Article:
I was seventeen years old when I made it into the Kentucky Governor’s School for the Arts. It was a three-week summer program for artists around the state. Kelly Norman Ellis was my teacher that summer, and she transformed everything for me. An Affrilachian Poet (from the Affrilachian Poets – a group of writers of color living in the Appalachian region) who was raised in Mississippi, she taught me to love the South, where I come from and who I am. Showed me how to love all of my complicated and out of control ways. Be tender with myself. Offered up all the ways to honor the rolling hills, my Middle-Eastern roots, the size of my nose, my still changing body. How to love the drawl of the words: mamaw and papaw and y’all. Taught me to love my country roots and the sizzle of cornbread in the cast iron skillet. How to use words to ask questions, push back, organize, rally, rage, resist and most of all, love. I think so much about the mentors and teachers who helped me maneuver my way – to see the best path ahead and figure out how to get on it. Always thinking of the people who held me up, constantly trying to be like the artists I met in Kentucky – who held that land and those stories so close.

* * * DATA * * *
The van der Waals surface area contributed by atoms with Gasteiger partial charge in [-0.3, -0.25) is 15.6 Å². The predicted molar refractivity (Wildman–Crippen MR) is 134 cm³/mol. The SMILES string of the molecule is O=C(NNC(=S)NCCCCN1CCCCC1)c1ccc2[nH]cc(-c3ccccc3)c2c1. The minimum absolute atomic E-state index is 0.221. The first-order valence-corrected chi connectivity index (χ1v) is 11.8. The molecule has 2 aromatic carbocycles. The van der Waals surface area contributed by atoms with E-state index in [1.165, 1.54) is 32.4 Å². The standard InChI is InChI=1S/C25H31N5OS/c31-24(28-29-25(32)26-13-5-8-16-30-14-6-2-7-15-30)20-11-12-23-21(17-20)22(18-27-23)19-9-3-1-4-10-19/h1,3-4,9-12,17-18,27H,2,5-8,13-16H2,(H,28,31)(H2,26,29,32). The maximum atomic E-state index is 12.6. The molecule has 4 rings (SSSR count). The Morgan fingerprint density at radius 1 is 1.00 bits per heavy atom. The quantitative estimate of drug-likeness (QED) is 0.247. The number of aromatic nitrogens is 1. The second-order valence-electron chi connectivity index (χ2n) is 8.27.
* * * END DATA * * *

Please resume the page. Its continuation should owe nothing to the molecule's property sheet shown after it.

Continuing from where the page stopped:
When I say poetry saved me, I do not mean it lightly. I mean that it became a salve for me. A way to look back and reflect on who I was – a way to grapple with my own identity and who I wanted to be. Poetry is a forever pin on the roadmap of my life. Dropping down on every moment and memory. A way to hold onto my first kiss on the dunes of the Jersey shore, car rides through the winding roads of the Bluegrass with the music turned up all the way and the windows down – wind rushing past me. Poems about moving to New York City and climbing the 65 steps to my first walk-up apartment in the East Village. They are legacy and ancestry. They hold my whole history and tell the stories to my daughters. We are documenting our lives in words. Holding them close.